Monetize Creativity – Helping Creative Minds Earn More From Your Work

Monetize Creativity – Helping Creative Minds Earn More From Your Work

Did you know that you can monetize creativity by helping creative minds earn more from your work interview with Nancy Fulton? Check out the interview below.

Speaker 1:                           00:00:02               Good morning. Good evening, good afternoon everybody out there in podcast land. You are in tuned to another episode of intrinsic motivation from a homies perspective. This is Hamza and today I’m excited about our guest because she is going to help creative minds earn more from their work and for those here in Atlanta, we were really excited over the past week because they had the presidential debates here in Atlanta and it was at Tyler Perry studio and he’s a creative mind and he definitely earned more from his work going beyond just the ordinary and he doesn’t have to be a unicorn because our guest today is going to show us how to get around that. She’s been writing, producing, and publishing profitably across media for more than 25 years. She’s taught for you UCLA, the artists to Autodesk. She was a developer and senior business mentor for startup for a startup school in the UK.

Speaker 1:                           00:00:59               She’s managed a team of lawyers, MBAs and educators and more. She also has a group that provides over 25,000 writers, screenwriters and producers, informative face to face workshops. I’m sure you’re ready for me to stop talking so we can hear about this awesome expert. Without further ado, I’d like to welcome Nancy Fulton to the podcast. Welcome Nancy. Hey, how are you doing today? Good. And I’m glad you could make the podcast today. Thank you very much for inviting me. It’s very cool. Yeah, and I get a lot of calls and just people face to face and there and there are a lot of creatives and I think this is probably the golden age. I want to get your cake. With the exception of maybe Disney, they say they are the Netflix killer. I am not so sure yet about that one. But outside of that, there’s so many mediums where these creative minds to have outlets where before we didn’t have as many, and I’m sure talking with you over this next hour, we can kind of leverage some of your expertise so that it’s no longer just a dream.

Speaker 1:                           00:02:05               It become, it could become a reality. I think that there’s a lot of misunderstandings about what it takes to be successful as a creative, and I’ve been working for, I’ve spent many years working as an instructor, specifically supporting people who want to earn a good living doing what they actually love. And one of the things I think is most disabling is when people believe that what they’re looking for is someone to approve their work and someone to say it’s okay for them to create. They’re looking for somebody rich and wealthy to take an interest in them. When the truth is that they gather an audience of people who actually liked their work and people that are willing to pay $5 $10 $20 in order to see their work, they pretty much can write their own ticket. And it’s that. It’s that search for the audience that

Speaker 2:                           00:03:00               Actually truly loves you, that really matters. It’s not the, when you have that, it’s easy to get approved by people in Hollywood. You know, you go, if you walk into somebody’s office in Hollywood and you say, I have 100,000 people that like me very much, they tend to be a lot more interested in talking to you. Then if you say, you know, I have a lot of, I have a really great book here. I live really great screenplay here, or look I was in that play warm. So my focus tends to be more on helping creative master the skills they actually need in order to make a living. Not necessarily the ones who’ve been told they have to have in the past. Absolutely. And so when, when did you start seeing that? I think from my side, from a music perspective it was the 90s with the whole Napster’s and such and that was changing of the guard where the traditional business model for recording was, like you said going through the studios are getting approved and then you had in the two thousands you had social media and so record labels were actually looking at your social media profile in your, in your fans before they would sign you.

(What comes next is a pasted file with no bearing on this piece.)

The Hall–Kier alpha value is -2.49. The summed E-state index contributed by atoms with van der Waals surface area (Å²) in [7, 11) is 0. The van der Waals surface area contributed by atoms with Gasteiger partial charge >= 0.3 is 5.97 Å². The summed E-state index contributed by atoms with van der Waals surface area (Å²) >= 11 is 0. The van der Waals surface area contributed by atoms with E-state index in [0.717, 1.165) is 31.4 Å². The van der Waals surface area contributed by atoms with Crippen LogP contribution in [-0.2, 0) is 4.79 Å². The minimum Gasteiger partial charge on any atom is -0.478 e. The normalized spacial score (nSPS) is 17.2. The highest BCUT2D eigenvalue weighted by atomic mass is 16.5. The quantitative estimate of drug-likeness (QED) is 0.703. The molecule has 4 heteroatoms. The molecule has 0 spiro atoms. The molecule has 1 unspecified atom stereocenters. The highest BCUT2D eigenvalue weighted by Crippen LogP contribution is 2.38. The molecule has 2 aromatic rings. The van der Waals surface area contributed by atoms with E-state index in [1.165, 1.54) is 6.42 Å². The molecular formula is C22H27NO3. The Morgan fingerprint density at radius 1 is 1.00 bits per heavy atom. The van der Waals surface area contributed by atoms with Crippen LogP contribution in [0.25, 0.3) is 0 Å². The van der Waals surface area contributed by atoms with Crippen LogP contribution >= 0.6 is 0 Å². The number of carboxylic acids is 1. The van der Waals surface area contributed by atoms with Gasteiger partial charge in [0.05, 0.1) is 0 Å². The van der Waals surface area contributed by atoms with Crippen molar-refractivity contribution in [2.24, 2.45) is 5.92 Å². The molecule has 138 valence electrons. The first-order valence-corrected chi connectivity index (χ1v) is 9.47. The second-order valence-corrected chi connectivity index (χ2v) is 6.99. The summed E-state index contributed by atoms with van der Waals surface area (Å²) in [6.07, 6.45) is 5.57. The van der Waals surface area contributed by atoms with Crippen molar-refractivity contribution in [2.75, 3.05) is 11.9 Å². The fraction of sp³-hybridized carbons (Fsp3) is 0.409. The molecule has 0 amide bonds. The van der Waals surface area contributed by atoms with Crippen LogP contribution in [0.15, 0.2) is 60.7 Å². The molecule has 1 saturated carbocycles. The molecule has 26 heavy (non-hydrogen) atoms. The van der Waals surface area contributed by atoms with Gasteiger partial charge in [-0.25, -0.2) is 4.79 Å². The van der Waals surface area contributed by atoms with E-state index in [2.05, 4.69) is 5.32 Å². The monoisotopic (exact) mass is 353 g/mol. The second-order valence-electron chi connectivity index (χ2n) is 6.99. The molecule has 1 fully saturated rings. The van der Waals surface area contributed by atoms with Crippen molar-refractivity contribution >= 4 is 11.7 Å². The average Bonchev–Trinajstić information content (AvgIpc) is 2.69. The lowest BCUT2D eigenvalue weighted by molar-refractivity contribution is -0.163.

Speaker 2:                           00:04:05               It was more of you becoming more entrepreneurial and being rewarded for that? Well, I think there’s, there’s, it’s always been the case, but if you’ve been able to develop a following for yourself that you’ve been able to be very successful. Robin Williams was in the park and in New York city doing mine and then he came out to the West coast and he started working in doing stand up, just, you know, which it was pretty easy to do even back then, you know, stand up in a bunch of different bars. But the thing is, he was just electric. People really did just like him. And after a relatively short period of time, people would see Robin Williams on the, on the marquee and they would actually turn up at that place and you know, buy those strengths and pay for the ticket to get in. So he, he was another, he was an example of somebody who kind of approved themselves.

Speaker 2:                           00:04:52               And I think that the, in the music industry, if you could draw a big crowd and music, you know, music supervisor and music agent or manager would turn up. If you didn’t have a big crowd, somebody might believe in you. But, but the first step would be trying to get you a big crowd in order in order to make record companies pay attention to you. So it’s always been the case that if you’ve got an audience, then it’s easy for you to get revenue. And I want to be clear, I think one of the hugest changes we have is that it’s actually never been easier for you to take money from people like to have people give you money. In the old days, you know, it was difficult to have, to rent a location and to get people in there and to get to take their money.